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Project description

Glucocorticoids are widely prescribed anti-inflammatory drugs in the treatment of COVID-19,
asthma, sepsis and others. However, chronic and systemic treatment comes with severe adverse
effects like diabetes type 2, obesity, osteoporosis, muscle atrophy etc. Molecularly,
glucocorticoids diffuse across the cellular membrane and engage with the glucocorticoid
receptor (GR), which translocates into the nucleus. In the nucleus, the GR binds glucocorticoid
response elements and represses as well as activates target gene expression. Interestingly, gene
activation is a hallmark of glucocorticoid-mediated side effects in metabolic tissues, whereas
gene repression is associated with its anti-inflammatory function. Therefore, the Uhlenhaut Lab
is exploring the molecular circuits employed by the GR to understand gene repression versus
activation; a biological conundrum not only restricted to nuclear hormone receptors. Our aim is
to identify new therapeutically targets to improve glucocorticoid therapy and reduce adverse
effects.


In recent years, we have studied the molecular mechanisms of gene activation versus repression
in macrophages using next-generation sequencing technologies and were able to describe
factors required for gene activation in a gene-specific manner. We also discovered that the
chromatin states at glucocorticoid binding sites associated with gene repression are highly
diverse, pointing towards gene-specific repression mechanisms employed by the glucocorticoid
receptor. Those observations are in line with the diverse mechanisms described in the literature.


In this project, we will explore the molecular mechanisms employed by GR in the regulation of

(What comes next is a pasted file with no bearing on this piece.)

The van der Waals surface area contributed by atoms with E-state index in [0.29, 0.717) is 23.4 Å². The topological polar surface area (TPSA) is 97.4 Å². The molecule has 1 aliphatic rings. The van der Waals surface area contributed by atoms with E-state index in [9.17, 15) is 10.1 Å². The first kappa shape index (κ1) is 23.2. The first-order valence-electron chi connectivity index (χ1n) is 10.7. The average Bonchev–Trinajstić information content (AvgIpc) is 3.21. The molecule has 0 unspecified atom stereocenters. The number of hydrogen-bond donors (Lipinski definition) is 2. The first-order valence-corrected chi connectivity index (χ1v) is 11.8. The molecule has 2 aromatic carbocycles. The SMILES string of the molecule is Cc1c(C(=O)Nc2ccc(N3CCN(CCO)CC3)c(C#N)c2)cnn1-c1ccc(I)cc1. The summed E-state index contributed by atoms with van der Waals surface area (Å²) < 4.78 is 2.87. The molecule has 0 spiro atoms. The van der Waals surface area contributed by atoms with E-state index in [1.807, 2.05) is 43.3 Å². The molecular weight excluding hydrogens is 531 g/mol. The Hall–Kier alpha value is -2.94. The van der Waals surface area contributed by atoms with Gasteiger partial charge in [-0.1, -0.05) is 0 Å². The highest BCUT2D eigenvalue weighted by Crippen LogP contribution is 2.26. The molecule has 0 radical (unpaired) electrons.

inflammatory gene expression. We will use the bacteriophage-derived RNA stem-loops as
transcriptional reporters co-expressed with fluorescently labelled coat proteins (MS2/MCP and
PP7/PCP) in combination with CRISPR/Cas9-mediated gene targeting to monitor transcription
dynamics over time in single cells. In cooperation with the Grima Lab, we will develop and fit
mathematical models of stochastic transcription to live cell-imaging data to quantitatively
understand how glucocorticoids influence transcriptional bursting (frequency and burst size) at
genes with different activation and repression dynamics. In combination with a co-regulator
CRISPR screen, we will identify factors that contribute to inflammatory gene repression by
glucocorticoids globally or gene-specifically. At the end of the project, we will understand how
glucocorticoids affect gene expression of different pro-inflammatory genes and which co-factors
are involved.

Relevant literature

- Greulich F, Bielefeld KA, Scheundel R, Mechtidou A, Strickland B, Uhlenhaut NH, 2021, Research
article, Enhancer RNA Expression in Response to Glucocorticoid Treatment in Murine
Macrophages., Cells;11(1):28


- Greulich F, Wierer M, Mechtidou A, Gonzalez-Garcia O, Uhlenhaut NH, 2021, Research article,
The glucocorticoid receptor recruits the COMPASS complex to regulate inflammatory
transcription at macrophage enhancers., Cell Rep.;34(6):108742


- Strickland BA, Ansari SA, Dantoft W, Uhlenhaut NH., 2022, Review, How to tame your genes:
mechanisms of inflammatory gene repression by glucocorticoids. FEBS Lett. Epub ahead of print


- Cao Z, Grima R., 2020, Analytical distributions for detailed models of stochastic gene expression
in eukaryotic cells. Proceedings of the National Academy of Sciences 117.9: 4682-4692.


- Jiang Q, Fu X, Yan S, Li R, Du W, Cao Z, Qian F and Grima R, 2021. Neural network aided
approximation and parameter inference of non-Markovian models of gene expression. Nature
communications, 12(1), pp.1-12.